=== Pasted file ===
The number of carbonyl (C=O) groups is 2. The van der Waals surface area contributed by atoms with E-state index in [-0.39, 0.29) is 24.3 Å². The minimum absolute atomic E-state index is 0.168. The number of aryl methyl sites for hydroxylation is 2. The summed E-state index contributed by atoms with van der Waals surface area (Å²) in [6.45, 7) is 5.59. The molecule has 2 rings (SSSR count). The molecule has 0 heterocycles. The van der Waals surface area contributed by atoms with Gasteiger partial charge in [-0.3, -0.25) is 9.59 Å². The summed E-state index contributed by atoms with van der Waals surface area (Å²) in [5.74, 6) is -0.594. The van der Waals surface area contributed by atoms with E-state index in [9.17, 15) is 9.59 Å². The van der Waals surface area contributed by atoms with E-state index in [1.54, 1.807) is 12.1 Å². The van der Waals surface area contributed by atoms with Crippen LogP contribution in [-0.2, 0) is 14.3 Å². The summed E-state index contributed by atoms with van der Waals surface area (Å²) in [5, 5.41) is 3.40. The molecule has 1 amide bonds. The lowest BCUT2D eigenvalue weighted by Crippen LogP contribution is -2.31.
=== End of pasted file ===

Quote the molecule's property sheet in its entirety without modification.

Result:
The number of carbonyl (C=O) groups is 2. The van der Waals surface area contributed by atoms with E-state index in [-0.39, 0.29) is 24.3 Å². The minimum absolute atomic E-state index is 0.168. The number of aryl methyl sites for hydroxylation is 2. The summed E-state index contributed by atoms with van der Waals surface area (Å²) in [6.45, 7) is 5.59. The molecule has 2 rings (SSSR count). The molecule has 0 heterocycles. The van der Waals surface area contributed by atoms with Gasteiger partial charge in [-0.3, -0.25) is 9.59 Å². The summed E-state index contributed by atoms with van der Waals surface area (Å²) in [5.74, 6) is -0.594. The van der Waals surface area contributed by atoms with E-state index in [9.17, 15) is 9.59 Å². The van der Waals surface area contributed by atoms with E-state index in [1.54, 1.807) is 12.1 Å². The van der Waals surface area contributed by atoms with Crippen LogP contribution in [-0.2, 0) is 14.3 Å². The summed E-state index contributed by atoms with van der Waals surface area (Å²) in [5, 5.41) is 3.40. The molecule has 1 amide bonds. The lowest BCUT2D eigenvalue weighted by Crippen LogP contribution is -2.31.